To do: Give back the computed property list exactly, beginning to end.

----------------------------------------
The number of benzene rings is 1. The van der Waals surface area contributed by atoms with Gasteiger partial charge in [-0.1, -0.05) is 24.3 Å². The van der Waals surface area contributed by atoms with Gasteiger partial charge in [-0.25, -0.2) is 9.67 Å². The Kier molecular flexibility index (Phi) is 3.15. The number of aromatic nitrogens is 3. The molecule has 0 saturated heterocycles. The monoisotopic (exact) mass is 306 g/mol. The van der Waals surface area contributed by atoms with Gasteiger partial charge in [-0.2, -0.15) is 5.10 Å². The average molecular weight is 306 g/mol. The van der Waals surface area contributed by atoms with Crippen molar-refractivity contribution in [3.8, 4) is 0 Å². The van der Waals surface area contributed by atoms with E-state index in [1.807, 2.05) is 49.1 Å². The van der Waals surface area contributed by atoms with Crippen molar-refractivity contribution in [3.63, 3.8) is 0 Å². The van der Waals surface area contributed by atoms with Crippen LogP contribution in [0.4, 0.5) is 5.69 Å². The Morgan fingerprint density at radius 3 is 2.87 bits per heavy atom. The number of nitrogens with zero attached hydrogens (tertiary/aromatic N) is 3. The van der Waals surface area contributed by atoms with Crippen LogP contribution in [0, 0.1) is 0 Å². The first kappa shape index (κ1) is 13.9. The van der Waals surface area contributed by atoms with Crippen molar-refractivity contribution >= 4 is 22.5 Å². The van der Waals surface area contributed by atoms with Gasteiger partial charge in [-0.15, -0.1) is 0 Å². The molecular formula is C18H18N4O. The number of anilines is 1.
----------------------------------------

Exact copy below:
The number of benzene rings is 1. The van der Waals surface area contributed by atoms with Gasteiger partial charge in [-0.1, -0.05) is 24.3 Å². The van der Waals surface area contributed by atoms with Gasteiger partial charge in [-0.25, -0.2) is 9.67 Å². The Kier molecular flexibility index (Phi) is 3.15. The number of aromatic nitrogens is 3. The molecule has 0 saturated heterocycles. The monoisotopic (exact) mass is 306 g/mol. The van der Waals surface area contributed by atoms with Gasteiger partial charge in [-0.2, -0.15) is 5.10 Å². The average molecular weight is 306 g/mol. The van der Waals surface area contributed by atoms with Crippen molar-refractivity contribution in [3.8, 4) is 0 Å². The van der Waals surface area contributed by atoms with E-state index in [1.807, 2.05) is 49.1 Å². The van der Waals surface area contributed by atoms with Crippen molar-refractivity contribution in [3.63, 3.8) is 0 Å². The van der Waals surface area contributed by atoms with Crippen LogP contribution in [0.4, 0.5) is 5.69 Å². The Morgan fingerprint density at radius 3 is 2.87 bits per heavy atom. The number of nitrogens with zero attached hydrogens (tertiary/aromatic N) is 3. The van der Waals surface area contributed by atoms with Crippen LogP contribution in [0, 0.1) is 0 Å². The first kappa shape index (κ1) is 13.9. The van der Waals surface area contributed by atoms with Crippen molar-refractivity contribution >= 4 is 22.5 Å². The van der Waals surface area contributed by atoms with Gasteiger partial charge in [-0.15, -0.1) is 0 Å². The molecular formula is C18H18N4O. The number of anilines is 1.